CURRICULUM DESIGN AND DEVELOPMENT

SHE Level 5
SCQF Credit Points 15.00
ECTS Credit Points 7.50
Module Code MMN925016
Module Leader Fiona Kennedy
School Academic Development & Student Learning
Subject Academic Development
Trimester
  • A (September start)

Pre-Requisite Knowledge

Working in a teaching role (normally a minimum of 9 hours student contact per week). Undergraduate degree or equivalent.

Summary of Content

This work-based learning module is designed to support participants who are new to designing and delivering the curriculum appropriate to HE. Participants will gain knowledge and skills to develop effective module designs appropriate for diverse learning groups. Participants will gain a theoretical grounding in curriculum design including designing for intercultural teaching and embedding the common good curriculum. Accessing both current literature and practice, students will cover a range of issues influencing effective practice including learning environments, teaching and assessment strategies, curriculum design, and quality enhancement and assurance requirements. The module will be assessed via submission of a design of an assessment task and a critical review of a programme/module which they are familiar with/appropriate to own locale.

Syllabus

Principles of effective curriculum design Constructive alignment Designing learning activities and assessment tasks Designing for diverse learning groups Embedding the common good curriculum Approaches to intercultural teaching Designing for digital learning, teaching and assessment

Learning Outcomes

On successful complettion of this module the student should be able to:1. Demonstrate a critical understanding of the principal theories and concepts related to curriculum design2. Apply knowledge, skills and understanding to design an effective assessment task3. Critically review an existing module/programme to extend knowledge of curriculum design practice

Teaching / Learning Strategy

A range of teaching and learning method/strategies and environments will be used which are appropriate to each mode of delivery (face-to-face/blended learning/online) to build a robust foundation of knowledge and skills and promote self-directed learning in students. Dependent on mode this may include: workshops (interactive, face to face, online), participant-led collaborative activities, VLE supported online activities, self-evaluation activities, reflective practice, work based learning, and evidence informed practice. In addition students will be engaged through: webinar/podcast/online video; guided reading activities; online discussion (synchronous/asynchronous as appropriate for student group); demonstration of good practice in using technology to support learning. They will be supported to appreciate the value of critical and scholarly reflection on their developing practice through collegial discussion and peer feedback. This module will require substantial independent learning to identify appropriate sources of reading and research and apply this within an authentic work setting. The module will be offered to students in two complementary modes of delivery (dependent on location within the university). For students at the Glasgow campus a face-to-face mode of delivery (with blended elements) will be employed; for students at branch campuses the module will be delivered online.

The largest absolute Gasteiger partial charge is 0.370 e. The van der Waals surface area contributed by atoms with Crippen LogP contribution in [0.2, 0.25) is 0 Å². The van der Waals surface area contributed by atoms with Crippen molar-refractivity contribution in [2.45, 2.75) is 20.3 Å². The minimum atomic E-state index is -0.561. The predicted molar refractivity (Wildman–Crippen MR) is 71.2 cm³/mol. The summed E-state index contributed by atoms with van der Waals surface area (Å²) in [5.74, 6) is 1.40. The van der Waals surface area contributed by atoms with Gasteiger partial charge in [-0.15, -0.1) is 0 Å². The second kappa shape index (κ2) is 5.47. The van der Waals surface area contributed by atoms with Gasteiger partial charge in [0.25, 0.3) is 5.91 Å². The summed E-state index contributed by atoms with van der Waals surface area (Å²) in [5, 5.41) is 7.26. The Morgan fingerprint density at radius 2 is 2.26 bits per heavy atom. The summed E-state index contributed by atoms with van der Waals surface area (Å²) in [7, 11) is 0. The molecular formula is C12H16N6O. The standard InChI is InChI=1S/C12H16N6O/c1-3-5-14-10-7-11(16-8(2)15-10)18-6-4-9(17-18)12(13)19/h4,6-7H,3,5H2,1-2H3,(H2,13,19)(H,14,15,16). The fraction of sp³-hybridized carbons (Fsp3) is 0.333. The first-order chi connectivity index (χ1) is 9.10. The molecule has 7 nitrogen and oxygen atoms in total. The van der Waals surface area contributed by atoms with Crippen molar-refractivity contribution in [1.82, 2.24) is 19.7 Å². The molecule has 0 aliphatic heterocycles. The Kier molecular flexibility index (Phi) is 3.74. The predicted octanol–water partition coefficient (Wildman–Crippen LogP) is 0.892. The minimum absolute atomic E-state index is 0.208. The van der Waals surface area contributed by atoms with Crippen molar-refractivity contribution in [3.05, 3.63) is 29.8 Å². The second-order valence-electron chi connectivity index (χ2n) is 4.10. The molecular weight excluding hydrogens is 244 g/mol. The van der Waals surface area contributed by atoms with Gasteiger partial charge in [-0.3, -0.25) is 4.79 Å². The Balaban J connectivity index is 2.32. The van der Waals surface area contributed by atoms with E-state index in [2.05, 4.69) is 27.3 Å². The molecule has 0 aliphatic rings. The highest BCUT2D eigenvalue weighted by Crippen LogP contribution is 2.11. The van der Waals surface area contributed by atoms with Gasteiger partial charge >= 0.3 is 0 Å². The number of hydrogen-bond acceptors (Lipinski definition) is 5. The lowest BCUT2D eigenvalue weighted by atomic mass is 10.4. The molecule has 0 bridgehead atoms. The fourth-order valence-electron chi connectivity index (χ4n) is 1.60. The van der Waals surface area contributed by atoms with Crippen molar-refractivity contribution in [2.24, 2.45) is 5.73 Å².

Indicative Reading

Beetham, H. and Sharpe, R. (eds) (2013), Rethinking pedagogy for a digital age: designing for 21st century learning, 2nd ed., New York: Routledge. Biggs, J. and Tang, C. (2007), Teaching for quality learning at university, Maidenhead: Open University Press. Jarvis, P. (2012), Adult education and lifelong learning: theory and practice, 4th ed., London: Taylor and Francis. Jisc (2016). Glasgow Caledonian University: a focus on flexible curriculum design case study. [online] Available at: <https://www.jisc.ac.uk/guides/developing-organisational-approaches-to-digital-capability/case-studies> . [Accessed 22 November 2017]. Ryan, J, (ed) (2013) Cross-cultural teaching and learning for home and international students: internationalisation of pedagogy and curriculum in higher education, Abingdon and New York: Routledge. Salmon, G. (2013), E-tivities: The key to active online learning, 2nd ed., London and New York: Routledge.

Transferrable Skills

Critical thinking and problem solving Critical analysis Communication skills (written, oral and listening) Self-confidence, self-discipline and self-reliance Creativity, innovation, divergent and independent thinking Appreciating the need for continuing professional development Lifelong learning skills Digital teaching Digital literacy skills Ability to apply specialist knowledge

Module Structure

Activity Total Hours
Independent Learning (PT) 90.00
Tutorials (PT) 5.00
Seminars (PT) 15.00
Assessment (PT) 40.00

Assessment Methods

Component Duration Weighting Threshold Description
Course Work 01 0.00 40.00 45% Design of an assessment task
Course Work 02 0.00 60.00 45% Critical review of programme module